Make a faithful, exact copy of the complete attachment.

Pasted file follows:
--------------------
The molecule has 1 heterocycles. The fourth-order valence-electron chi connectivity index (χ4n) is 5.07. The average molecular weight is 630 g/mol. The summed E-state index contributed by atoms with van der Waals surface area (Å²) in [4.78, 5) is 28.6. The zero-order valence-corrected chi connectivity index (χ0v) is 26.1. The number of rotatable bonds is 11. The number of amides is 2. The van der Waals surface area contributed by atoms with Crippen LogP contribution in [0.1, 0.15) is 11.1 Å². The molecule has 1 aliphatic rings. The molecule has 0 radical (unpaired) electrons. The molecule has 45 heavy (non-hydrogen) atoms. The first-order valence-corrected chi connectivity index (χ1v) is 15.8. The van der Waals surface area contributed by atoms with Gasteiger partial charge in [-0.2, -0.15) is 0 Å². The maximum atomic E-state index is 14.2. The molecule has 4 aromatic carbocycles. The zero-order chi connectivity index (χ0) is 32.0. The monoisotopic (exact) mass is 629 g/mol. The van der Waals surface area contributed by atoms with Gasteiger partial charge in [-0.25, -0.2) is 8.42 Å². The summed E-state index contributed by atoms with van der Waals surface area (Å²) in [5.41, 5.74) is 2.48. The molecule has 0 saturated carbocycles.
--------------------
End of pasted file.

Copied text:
The molecule has 1 heterocycles. The fourth-order valence-electron chi connectivity index (χ4n) is 5.07. The average molecular weight is 630 g/mol. The summed E-state index contributed by atoms with van der Waals surface area (Å²) in [4.78, 5) is 28.6. The zero-order valence-corrected chi connectivity index (χ0v) is 26.1. The number of rotatable bonds is 11. The number of amides is 2. The van der Waals surface area contributed by atoms with Crippen LogP contribution in [0.1, 0.15) is 11.1 Å². The molecule has 1 aliphatic rings. The molecule has 0 radical (unpaired) electrons. The molecule has 45 heavy (non-hydrogen) atoms. The first-order valence-corrected chi connectivity index (χ1v) is 15.8. The van der Waals surface area contributed by atoms with Gasteiger partial charge in [-0.2, -0.15) is 0 Å². The maximum atomic E-state index is 14.2. The molecule has 4 aromatic carbocycles. The zero-order chi connectivity index (χ0) is 32.0. The monoisotopic (exact) mass is 629 g/mol. The van der Waals surface area contributed by atoms with Gasteiger partial charge in [-0.25, -0.2) is 8.42 Å². The summed E-state index contributed by atoms with van der Waals surface area (Å²) in [5.41, 5.74) is 2.48. The molecule has 0 saturated carbocycles.